I went into real estate thinking that we’ll lose money while we learn, but it hasn’t been the case. The first two properties rented quickly, and I suspect that will be true for the third. Working with contractors is annoying.

As we get to about 5 rentals, I suspect we’ll start using a PM but this definitely is a learning experience. I’ll start on multifamily next year but it’s tough to find good deals now.


@CSal - there are a few in northern VA but they rarely trade. DC has tons of 2-4 unit properties and its a much more active market. Personally, I do not like any property with a Condo/HOA fee.


What is holding you back? What would need to change for the “right moment”? Sometimes, you just gotta dive in.


Well a different wife for starters, but I am selling a house next Friday and will a have a nice lump to invest


I love real estate. It feels more real than the stock market, to me, even though I do diversify in the S&P 500. We own 4 properties free and clear, including one unit that we live in, and we have three more with mortgages. It has definitely helped me achieve FIRE earlier than just saving alone. Our cash flow covers all our basic expenses.


haha happy wife happy life. Congrats on the selling of your home


Wow, 4 properties free and clear? That must feel amazing. 7 total is impressive as well. What is your plan moving forward? Do you plan to keep growing? Or just paying off the last 3?


RE is the main reason I was able to retire early and not have to spend a penny of my assets to fund it (i.e. investment withdrawal rate = 0).

We have 14 properties we bought close to the bottom of the market many years ago. Details here:

Happy to answer any questions you may have.


I’ve been in real estate for over a decade. Have a love/hate relationship with it. Though, in the end it’s a simple game but not an easy one.

It took me awhile to find my niche. Started out bird dogging, then wholesaling and eventually became a buy and hold landlord in single-family homes. From there, I sold my entire real estate portfolio and got into mobile home investing.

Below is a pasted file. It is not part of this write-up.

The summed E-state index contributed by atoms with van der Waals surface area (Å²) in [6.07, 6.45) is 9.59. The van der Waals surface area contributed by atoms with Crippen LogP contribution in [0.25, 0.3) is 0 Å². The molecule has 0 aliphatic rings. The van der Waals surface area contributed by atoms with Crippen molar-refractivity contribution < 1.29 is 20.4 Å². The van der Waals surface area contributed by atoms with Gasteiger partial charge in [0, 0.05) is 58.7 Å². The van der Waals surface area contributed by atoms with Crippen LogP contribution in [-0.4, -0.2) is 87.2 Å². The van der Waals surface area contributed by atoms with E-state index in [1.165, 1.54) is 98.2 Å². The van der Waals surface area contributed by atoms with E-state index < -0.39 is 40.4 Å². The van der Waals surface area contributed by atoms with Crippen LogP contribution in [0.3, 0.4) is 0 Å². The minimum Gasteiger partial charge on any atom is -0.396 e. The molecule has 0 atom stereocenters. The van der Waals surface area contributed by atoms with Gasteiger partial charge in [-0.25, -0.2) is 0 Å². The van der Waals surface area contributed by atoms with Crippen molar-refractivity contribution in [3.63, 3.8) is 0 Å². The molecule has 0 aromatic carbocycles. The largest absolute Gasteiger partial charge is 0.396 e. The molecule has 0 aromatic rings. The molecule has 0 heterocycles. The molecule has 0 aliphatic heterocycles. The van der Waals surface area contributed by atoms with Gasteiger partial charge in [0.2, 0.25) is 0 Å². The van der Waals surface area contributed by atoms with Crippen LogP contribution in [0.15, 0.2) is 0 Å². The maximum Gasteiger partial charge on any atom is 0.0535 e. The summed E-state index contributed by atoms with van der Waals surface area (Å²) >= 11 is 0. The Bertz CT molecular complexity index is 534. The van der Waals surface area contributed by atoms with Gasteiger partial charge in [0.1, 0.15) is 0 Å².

It’s definitely been quite an adventure! Hope that helps. :slight_smile:


The three that have mortgages don’t cash flow by much, but they are always rented with good tenants and someone else is paying them down, so we still get money in our pocket every month in the form of equity and tax write offs at the end of the year. However, we have considerable equity in one of them, so we are going to sell the highest priced property with the most equity, pay off the lowest mortgage with the least equity and then we will get more cash flow. We will keep the last mortgage, because I have no desire to ever get another mortgage again… it is such a pain in the butt. So I don’t want to pay down that last mortgage. I will let someone else do that for me. :slight_smile:

After we do the plan above, then we are going to start buying the cheaper properties again, for cash, but I don’t want too many properties to manage. Probably 10 max. I just like having our basic expenses covered and then explore other ways to invest and make residual income.


Real estate has helped me, and will be a cornerstone of any early retirement on my part. When I say cornerstone, I mean that it will be responsible for the majority of it.

I own 9 SFRs and one two unit house at this time. None of them cash flow much on their own, but combined, they cash flow a couple thousand dollars a month. The worst of the bunch is producing around 8% CoC, the best around 13%, plus they all have amortization, deprecation, and appreciation benefits that are not calculated in those returns.

I would like to buy another 10 in the next 5 years. I plan to do this by purchasing the house in cash with an LLC, then encumbering the house to take cash out and repeat the process. I am a fan of keeping houses encumbered both for the leverage and as a form of wealth preservation. I won’t say that it will then be time to retire, but if my average return keeps up and I’m cash flowing $4k/month, I’ll be in the right ballpark.


My experiences have mostly been positive

In many years the amount I have “made” from (unrealised) real estate capital gains has far exceeded my earned income.

It would be fair to say without the use of real estate investing (particularly the judicious use of leverage) I wouldn’t be Financially Independent today.

I’ve written a few posts about my real estate adventures here.